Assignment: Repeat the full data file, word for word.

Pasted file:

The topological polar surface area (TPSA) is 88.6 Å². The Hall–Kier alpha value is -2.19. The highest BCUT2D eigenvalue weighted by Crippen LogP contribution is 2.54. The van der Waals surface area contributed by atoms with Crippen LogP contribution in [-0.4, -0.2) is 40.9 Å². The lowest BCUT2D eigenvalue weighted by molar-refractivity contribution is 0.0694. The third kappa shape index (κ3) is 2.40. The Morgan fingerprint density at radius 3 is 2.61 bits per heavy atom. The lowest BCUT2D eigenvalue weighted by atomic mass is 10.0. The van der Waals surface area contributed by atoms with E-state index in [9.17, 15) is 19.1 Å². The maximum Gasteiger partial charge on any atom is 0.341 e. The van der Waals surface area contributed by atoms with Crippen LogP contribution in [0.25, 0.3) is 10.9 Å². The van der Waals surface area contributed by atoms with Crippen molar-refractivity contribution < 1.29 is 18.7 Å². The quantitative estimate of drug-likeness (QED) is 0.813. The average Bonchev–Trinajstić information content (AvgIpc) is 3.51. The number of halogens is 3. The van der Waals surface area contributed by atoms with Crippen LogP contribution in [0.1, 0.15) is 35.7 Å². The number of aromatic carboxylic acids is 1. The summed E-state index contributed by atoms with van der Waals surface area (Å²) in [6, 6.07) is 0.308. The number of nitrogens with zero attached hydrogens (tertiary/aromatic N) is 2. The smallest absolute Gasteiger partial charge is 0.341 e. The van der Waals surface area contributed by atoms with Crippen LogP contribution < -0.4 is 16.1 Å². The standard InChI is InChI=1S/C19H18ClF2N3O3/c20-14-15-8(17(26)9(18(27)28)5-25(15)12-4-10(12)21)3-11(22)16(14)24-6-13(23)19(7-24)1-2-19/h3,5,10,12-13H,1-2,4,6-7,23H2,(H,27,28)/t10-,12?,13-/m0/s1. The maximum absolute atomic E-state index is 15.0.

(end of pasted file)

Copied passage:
The topological polar surface area (TPSA) is 88.6 Å². The Hall–Kier alpha value is -2.19. The highest BCUT2D eigenvalue weighted by Crippen LogP contribution is 2.54. The van der Waals surface area contributed by atoms with Crippen LogP contribution in [-0.4, -0.2) is 40.9 Å². The lowest BCUT2D eigenvalue weighted by molar-refractivity contribution is 0.0694. The third kappa shape index (κ3) is 2.40. The Morgan fingerprint density at radius 3 is 2.61 bits per heavy atom. The lowest BCUT2D eigenvalue weighted by atomic mass is 10.0. The van der Waals surface area contributed by atoms with E-state index in [9.17, 15) is 19.1 Å². The maximum Gasteiger partial charge on any atom is 0.341 e. The van der Waals surface area contributed by atoms with Crippen LogP contribution in [0.25, 0.3) is 10.9 Å². The van der Waals surface area contributed by atoms with Crippen molar-refractivity contribution < 1.29 is 18.7 Å². The quantitative estimate of drug-likeness (QED) is 0.813. The average Bonchev–Trinajstić information content (AvgIpc) is 3.51. The number of halogens is 3. The van der Waals surface area contributed by atoms with Crippen LogP contribution in [0.1, 0.15) is 35.7 Å². The number of aromatic carboxylic acids is 1. The summed E-state index contributed by atoms with van der Waals surface area (Å²) in [6, 6.07) is 0.308. The number of nitrogens with zero attached hydrogens (tertiary/aromatic N) is 2. The smallest absolute Gasteiger partial charge is 0.341 e. The van der Waals surface area contributed by atoms with Crippen LogP contribution < -0.4 is 16.1 Å². The standard InChI is InChI=1S/C19H18ClF2N3O3/c20-14-15-8(17(26)9(18(27)28)5-25(15)12-4-10(12)21)3-11(22)16(14)24-6-13(23)19(7-24)1-2-19/h3,5,10,12-13H,1-2,4,6-7,23H2,(H,27,28)/t10-,12?,13-/m0/s1. The maximum absolute atomic E-state index is 15.0.